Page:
Latest Articles in Design

The butchers at Drewes Bros. Meats put chef's knives to the test and hand you the one that's cut above the rest.

Butcher Josh Epple Reviews 7 Chef's Knives

With our airwaves packed with celebrity chefs, Americans are proving to have a solid appetite for what Julia Child would call cuisine—at least on television.
January 28, 2009
Architect Thom Faulders dubbed this Potrero Hill home renovation and expansion the Deform House because the pattern of lines on the ceiling “visually deforms the ceiling plane into a shifting presence of valleys and bulges.”

Cutting Edge

Asked to design a space for an art collector whose body and walls were already covered in decoration, architect Thom Faulders capped off the project by creating a piece of art out of an often-overlooked canvas: the ceiling.
January 26, 2009
“The ‘I don’t know it’s there, so I don’t have to care’ approach is fine with a pacemaker," says Marcel Wanders. "But a good chair you feel in your heart.”

Marcel Wanders

“It’s a mess up here.” Marcel Wanders is talking about his brain, and the necessary disorder of an open mind in design. “Philosophy is not one truth, but thousands of truths. You don’t have to believe in just one thing. When you choose one idea, you close yourself to the rest.”
January 19, 2009
toilets thumbnail

Jason F. McLennan reviews 5 eco-toilets

Victorian technology has no business being the receptacle for your business. It’s time to outmode the common commode.
January 15, 2009
women of influence womens et womanus

Womens et Womanus

Meet three women who are helping keep MIT’s architecture program—America’s first—at the forefront of design innovation.
January 2, 2009
established sons painting wood blocks

03 Prints

Before the furniture is assembled, each piece is painted jet-black and printed with the CNC-cut MDF woodblocks, which Wrong calls “crude but very effective.” Enamel paint in various shades is rolled onto the blocks, which are then affixed to the plywood surfaces with a hydraulic press. “We have refined the process in order to achieve constant pressure on the printing block,” Wrong explains. When the blocks are removed, the remaining prints are bold, but scrappy, because the paint adheres irregularly. The woodblocks can be used heavily. Just one block can print 200 pieces a day, and cleaning them is easy, since enamel paint coagulates as it dries. “You can just wipe it off,” Woods explains, “and print another 200 the next day. Each piece is laser-engraved with the logo and title of the work, rather than an edition number, as a traditional print would be. “We’re playing with the boundaries of printmaking,” says Woods. “It’s mass-produced and also handmade. To me it’s more interesting than selling prints in a gallery.”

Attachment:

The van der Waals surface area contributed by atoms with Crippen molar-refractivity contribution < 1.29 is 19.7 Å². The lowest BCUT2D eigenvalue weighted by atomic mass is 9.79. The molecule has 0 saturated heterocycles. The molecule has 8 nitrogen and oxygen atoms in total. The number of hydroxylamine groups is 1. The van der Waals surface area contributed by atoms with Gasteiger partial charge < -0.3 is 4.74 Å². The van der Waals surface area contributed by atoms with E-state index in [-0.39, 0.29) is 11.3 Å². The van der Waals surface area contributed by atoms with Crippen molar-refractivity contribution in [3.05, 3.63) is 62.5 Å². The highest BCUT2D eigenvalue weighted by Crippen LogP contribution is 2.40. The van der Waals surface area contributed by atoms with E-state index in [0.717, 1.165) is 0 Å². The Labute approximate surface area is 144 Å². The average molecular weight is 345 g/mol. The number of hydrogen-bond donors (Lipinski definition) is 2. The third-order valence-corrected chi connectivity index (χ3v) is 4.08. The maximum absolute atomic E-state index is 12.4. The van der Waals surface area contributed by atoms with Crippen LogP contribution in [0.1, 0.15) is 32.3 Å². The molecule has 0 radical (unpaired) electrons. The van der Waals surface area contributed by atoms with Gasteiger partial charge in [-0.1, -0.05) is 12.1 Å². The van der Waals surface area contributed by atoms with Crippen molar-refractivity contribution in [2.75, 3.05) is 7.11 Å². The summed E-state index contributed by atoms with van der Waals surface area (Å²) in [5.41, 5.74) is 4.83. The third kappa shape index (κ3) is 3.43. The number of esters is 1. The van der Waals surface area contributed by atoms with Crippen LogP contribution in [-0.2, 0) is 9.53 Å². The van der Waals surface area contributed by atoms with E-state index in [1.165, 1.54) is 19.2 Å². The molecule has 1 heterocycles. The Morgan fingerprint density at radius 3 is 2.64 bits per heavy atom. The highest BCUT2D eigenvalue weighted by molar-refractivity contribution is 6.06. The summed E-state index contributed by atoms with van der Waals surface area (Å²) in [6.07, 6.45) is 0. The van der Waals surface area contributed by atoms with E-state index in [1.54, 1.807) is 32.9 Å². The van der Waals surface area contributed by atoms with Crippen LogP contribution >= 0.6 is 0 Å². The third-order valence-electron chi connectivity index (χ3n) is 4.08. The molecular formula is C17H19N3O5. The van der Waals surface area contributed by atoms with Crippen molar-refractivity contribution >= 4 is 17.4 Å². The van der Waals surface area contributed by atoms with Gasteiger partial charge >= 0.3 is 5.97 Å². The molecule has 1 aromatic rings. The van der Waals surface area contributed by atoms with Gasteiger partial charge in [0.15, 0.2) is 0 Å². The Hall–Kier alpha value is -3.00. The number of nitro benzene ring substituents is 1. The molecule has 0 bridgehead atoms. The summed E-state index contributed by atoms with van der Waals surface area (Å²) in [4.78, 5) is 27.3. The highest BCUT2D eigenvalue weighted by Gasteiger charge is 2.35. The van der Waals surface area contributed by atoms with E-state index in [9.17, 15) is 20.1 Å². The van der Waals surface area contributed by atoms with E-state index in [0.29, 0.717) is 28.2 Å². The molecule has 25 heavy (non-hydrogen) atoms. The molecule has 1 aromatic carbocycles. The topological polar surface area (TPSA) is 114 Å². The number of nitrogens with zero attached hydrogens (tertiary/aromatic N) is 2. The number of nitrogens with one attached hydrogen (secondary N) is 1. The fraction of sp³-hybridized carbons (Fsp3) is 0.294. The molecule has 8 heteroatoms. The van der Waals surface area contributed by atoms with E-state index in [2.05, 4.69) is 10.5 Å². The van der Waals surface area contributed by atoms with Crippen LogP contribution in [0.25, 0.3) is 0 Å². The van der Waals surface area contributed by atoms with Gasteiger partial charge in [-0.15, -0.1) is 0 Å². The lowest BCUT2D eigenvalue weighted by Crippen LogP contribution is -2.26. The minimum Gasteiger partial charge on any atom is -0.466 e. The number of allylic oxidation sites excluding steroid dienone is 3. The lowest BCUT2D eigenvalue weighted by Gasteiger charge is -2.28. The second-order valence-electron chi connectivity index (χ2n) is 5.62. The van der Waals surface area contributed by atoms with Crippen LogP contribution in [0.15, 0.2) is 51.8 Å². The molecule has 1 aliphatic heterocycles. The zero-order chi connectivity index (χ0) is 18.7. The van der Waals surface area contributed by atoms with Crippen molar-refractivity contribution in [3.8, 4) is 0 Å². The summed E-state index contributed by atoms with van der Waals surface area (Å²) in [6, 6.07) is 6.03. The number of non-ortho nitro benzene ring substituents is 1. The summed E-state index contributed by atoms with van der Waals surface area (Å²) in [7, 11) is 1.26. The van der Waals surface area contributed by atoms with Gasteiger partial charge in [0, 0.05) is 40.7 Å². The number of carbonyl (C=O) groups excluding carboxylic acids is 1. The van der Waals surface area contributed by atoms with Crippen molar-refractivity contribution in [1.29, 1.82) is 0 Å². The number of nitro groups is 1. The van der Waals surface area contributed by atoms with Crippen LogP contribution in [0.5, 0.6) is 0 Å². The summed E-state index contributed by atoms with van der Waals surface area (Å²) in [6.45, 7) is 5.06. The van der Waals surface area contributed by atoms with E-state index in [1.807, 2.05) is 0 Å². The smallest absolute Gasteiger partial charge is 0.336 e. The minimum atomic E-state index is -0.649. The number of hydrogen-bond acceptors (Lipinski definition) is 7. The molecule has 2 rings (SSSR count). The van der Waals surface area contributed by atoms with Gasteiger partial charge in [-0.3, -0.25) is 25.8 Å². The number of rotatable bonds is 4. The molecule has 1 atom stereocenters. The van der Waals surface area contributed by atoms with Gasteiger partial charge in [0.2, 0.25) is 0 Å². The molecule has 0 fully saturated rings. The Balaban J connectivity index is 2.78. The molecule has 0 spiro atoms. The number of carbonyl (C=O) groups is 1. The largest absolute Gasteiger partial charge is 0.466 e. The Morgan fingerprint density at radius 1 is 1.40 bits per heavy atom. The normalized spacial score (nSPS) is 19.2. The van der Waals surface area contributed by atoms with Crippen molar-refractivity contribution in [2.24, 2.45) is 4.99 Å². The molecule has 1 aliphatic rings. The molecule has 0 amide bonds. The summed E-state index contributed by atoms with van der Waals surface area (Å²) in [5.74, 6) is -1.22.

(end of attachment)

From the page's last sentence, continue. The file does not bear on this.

January 1, 2009
alessi caffetiere worker spot weld

Alessi 9090: Weld

Tungsten inert gas (TIG) welds and spot-welds join the molded parts. In TIG welding, the inert gas argon is blown out of a nozzle to surround a white-hot tungsten electrode at the tip of the welding torch. A skilled worker torches the edges to fuse them, while the argon stops atmospheric particles from weakening the bond.
January 1, 2009
established sons spray paint equipment

01 Woodblocks

Woods’s prints begin as marker drawings on acetate. “We have a set of patterns that have been reduced from wood grain,” he says, “and we use them as a library, and change them around. So it really doesn’t take very long.” He sources the prints from his library and sizes them to register precisely on each panel of the furniture. Then comes what Wrong calls “productionization of an artisanal process.” While Woods would photocopy his drawings onto 1:1 sheets, glue them to the woodblocks, and cut the grooves with a handheld router, Wrong and Lauber turned them into digital files, which the computer numerically controlled (CNC) machine can rout without hands. Lauber simulated the irregularity of a vibrating handheld machine by drawing meticulously wobbly lines. While this step is computerized, the printing step–when the MDF woodblocks are applied to the furniture pieces–uses basic machinery. Woods used to press the blocks with a cast-iron garden roller, but it’s a diffi-cult way to apply even pressure, so the team decided to use a hydraulic press.
January 1, 2009